Tag Archives: Margaux Fragoso

Do I Want To Read… Memoirs, Of A Kind?

I haven’t done a ‘Do I Want To Read’ post for ages and yet I think there are about ten or twenty books whizzing about my brain that I would like to your thoughts on, alas with everything else going on they come into my mind and then are soon forgotten. I bet as soon as this post has gone up I will be kicking myself that I didn’t mention some other titles. Anyway, today I thought we would deal with two books which have a link of sorts for one is a memoir and the other a fictional work that’s very much based on the authors personal life, well as far as I can gather. So I am hoping some of you will have read either or these or have heard things about them that you can pass on and help me form an opinion of whether I do or don’t actually want to get my mitts on them.

I have seen huge posters for Margaux Fragoso’s memoir ‘Tiger, Tiger’ here there and everywhere in my travels from home to town or home to hospital. It wasn’t until Louise mentioned it in the comments of another post and said “I recently read Tiger, Tiger… I don’t usually read that type of thing, but I couldn’t not read it, most unsettling” so naturally my interest was piqued, though when I saw the blurb, during a browse of Waterstones, I was rather shocked…

“I still think about Peter, the man I loved most in the world, all the time. At two in the afternoon, when he would come and pick me up and take me for rides; at five, when I would read to him, head on his chest; in the despair at seven p.m., when he would hold me and rub my belly for an hour; in the despair again at nine p.m. when we would go for a night ride, down to the Royal Cliffs Diner in Englewood Cliffs where I would buy a cup of coffee with precisely seven sugars and a lot of cream. We were friends, soul mates and lovers. I was seven. He was fifty-one.”

I instantly wanted to hate the book, yet thought I should put my prejudices to one side and maybe try the prologue. I don’t know if it was the honesty, or the quality of the writing (though I have heard people say it’s written appallingly, each to their own) or the car crash element of it but I read the prologue and could have carried on. I had to leave, and something stopped me from actually buying the book. I didn’t know if it was tasteful or not and to be honest I still don’t yet something makes me want to read on, is that bad?

The second of the books I have been mulling over is actually the last of a series, so maybe the question is do I want to read this series? The book I am talking about, and have started seeing lots of reviews of it popping up here and there is ‘At Last’ by Edward St. Aubyn. Here’s the blurb…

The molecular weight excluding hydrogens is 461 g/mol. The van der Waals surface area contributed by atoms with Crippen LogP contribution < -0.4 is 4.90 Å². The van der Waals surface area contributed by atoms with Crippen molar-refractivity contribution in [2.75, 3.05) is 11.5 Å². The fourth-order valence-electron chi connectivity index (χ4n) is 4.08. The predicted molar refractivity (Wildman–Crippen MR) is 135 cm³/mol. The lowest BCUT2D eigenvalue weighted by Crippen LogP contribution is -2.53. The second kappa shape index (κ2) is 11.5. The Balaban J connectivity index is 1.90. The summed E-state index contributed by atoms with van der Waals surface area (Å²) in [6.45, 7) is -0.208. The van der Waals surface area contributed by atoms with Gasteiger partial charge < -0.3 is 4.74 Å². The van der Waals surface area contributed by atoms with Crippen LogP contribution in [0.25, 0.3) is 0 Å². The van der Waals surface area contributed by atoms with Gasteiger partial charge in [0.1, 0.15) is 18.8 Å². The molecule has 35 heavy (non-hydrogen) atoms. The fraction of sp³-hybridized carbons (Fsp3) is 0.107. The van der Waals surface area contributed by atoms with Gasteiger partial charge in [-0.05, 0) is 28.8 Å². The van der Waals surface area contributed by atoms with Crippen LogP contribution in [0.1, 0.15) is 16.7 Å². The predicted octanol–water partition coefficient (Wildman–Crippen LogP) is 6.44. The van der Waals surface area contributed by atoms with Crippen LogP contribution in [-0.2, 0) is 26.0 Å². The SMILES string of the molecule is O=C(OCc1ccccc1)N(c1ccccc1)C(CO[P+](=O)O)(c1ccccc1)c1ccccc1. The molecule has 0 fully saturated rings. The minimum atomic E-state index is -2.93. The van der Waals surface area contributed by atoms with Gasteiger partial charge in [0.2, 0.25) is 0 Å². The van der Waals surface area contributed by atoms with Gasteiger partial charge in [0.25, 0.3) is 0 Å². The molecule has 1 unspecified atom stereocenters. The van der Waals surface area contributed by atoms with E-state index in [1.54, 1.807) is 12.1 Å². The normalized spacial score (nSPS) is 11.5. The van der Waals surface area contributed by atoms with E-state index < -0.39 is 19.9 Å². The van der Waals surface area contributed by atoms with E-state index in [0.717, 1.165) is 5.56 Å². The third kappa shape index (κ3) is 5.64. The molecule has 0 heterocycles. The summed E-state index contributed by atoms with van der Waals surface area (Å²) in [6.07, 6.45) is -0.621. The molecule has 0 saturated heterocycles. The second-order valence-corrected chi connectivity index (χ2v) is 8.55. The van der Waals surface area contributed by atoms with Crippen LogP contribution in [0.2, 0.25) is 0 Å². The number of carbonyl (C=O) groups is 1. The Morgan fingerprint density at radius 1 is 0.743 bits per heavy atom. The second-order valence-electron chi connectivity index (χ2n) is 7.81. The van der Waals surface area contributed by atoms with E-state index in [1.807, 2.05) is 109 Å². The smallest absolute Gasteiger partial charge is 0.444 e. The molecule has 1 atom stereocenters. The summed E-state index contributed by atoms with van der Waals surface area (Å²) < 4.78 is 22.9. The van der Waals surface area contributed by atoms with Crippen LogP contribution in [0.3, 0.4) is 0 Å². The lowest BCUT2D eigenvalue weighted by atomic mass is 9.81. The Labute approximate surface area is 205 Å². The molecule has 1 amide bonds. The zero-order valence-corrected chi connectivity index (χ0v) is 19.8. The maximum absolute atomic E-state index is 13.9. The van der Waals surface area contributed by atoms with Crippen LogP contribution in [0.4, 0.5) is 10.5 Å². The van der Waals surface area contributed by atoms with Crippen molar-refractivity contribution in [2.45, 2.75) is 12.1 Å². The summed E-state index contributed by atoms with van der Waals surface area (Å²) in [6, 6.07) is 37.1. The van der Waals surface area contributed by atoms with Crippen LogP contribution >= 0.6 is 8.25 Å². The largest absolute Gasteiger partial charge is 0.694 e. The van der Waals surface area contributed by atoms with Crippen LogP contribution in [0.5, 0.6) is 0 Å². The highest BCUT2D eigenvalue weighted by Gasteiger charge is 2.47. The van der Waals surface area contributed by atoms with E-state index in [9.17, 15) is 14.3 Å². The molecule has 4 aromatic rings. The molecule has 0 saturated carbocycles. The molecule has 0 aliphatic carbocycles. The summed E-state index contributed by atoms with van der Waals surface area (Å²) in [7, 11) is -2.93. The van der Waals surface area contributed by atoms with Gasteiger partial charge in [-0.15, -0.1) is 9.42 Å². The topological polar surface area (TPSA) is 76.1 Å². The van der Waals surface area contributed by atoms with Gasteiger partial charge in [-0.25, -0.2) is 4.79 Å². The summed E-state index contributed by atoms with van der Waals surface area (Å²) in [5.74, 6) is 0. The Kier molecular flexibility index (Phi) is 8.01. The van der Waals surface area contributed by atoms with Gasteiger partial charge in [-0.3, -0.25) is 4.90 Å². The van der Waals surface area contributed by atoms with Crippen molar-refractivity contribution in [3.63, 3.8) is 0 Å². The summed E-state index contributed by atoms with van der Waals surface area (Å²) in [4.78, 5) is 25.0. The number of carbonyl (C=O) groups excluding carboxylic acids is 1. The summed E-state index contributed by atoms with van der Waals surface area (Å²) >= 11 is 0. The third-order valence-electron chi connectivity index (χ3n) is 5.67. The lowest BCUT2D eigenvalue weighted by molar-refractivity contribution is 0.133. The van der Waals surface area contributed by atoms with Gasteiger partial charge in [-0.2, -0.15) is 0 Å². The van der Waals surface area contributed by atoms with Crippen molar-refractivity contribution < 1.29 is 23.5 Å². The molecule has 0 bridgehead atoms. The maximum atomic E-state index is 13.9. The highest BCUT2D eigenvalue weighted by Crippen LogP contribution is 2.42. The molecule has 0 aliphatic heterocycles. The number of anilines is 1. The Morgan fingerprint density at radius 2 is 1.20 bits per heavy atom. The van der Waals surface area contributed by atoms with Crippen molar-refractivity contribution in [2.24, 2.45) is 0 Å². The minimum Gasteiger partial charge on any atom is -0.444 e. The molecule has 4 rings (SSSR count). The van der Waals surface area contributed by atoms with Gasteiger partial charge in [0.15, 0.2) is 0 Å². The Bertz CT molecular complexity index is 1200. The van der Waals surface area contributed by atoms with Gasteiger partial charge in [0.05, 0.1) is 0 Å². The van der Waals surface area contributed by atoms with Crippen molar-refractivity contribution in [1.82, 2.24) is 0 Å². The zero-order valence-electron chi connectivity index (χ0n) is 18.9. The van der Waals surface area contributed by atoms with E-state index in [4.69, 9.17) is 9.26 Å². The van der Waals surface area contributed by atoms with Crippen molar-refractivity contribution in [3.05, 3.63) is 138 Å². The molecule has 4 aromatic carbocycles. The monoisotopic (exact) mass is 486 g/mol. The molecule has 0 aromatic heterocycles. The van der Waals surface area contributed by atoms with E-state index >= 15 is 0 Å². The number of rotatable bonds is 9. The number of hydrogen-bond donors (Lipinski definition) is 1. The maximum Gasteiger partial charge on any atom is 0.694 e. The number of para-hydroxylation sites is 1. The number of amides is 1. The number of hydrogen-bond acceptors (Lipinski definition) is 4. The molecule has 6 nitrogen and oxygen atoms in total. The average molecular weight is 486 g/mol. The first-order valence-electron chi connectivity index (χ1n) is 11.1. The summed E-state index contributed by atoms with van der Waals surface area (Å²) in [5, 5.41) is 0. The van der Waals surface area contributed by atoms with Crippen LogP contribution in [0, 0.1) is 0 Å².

“For Patrick Melrose, ‘family’ is more than a double-edged sword. As friends, relations and foes trickle in to pay final respects to his mother, Eleanor – an heiress who forsook the grandeur of her upbringing for ‘good works’, freely bestowed upon everyone but her own child – Patrick finds that his transition to orphanhood isn’t necessarily the liberation he had so long imagined. Yet as the service ends and the family gather for a final party, as conversations are overheard, danced around and concertedly avoided, amidst the social niceties and the social horrors, the calms and the rapids, Patrick begins to sense a new current. And at the end of the day, alone in his rooftop bedsit, it seems to promise some form of safety, at last. One of the most powerful reflections on pain and acceptance, and the treacheries of family, ever written, “At Last” is the brilliant culmination of the Melrose books. It is a masterpiece of glittering dark comedy and profound emotional truth.”

I had heard this series was based on his own past which included being raped by his father, drug abuse and possible suicide. My initial thoughts were ‘oh not another Dave Pelzer’, sorry if people love him but how much money many books can someone write out of their own misery, it even sparked the ‘life tragedies’ genre in certain book stores. However one of the previous novels in the series ‘Mother’s Milk’ was shortlisted for the Booker Prize in 2006 which leads me to believe they must be very well written, I also heard him on Open Book with Mariella Frostrup and found him rather interesting to listen to and the fact a book based around death and abuse had had Mariella laughing. I’m wondering if I have been missing out on this author and series, have any of you tried him?

Any thoughts on either of these books or the authors?

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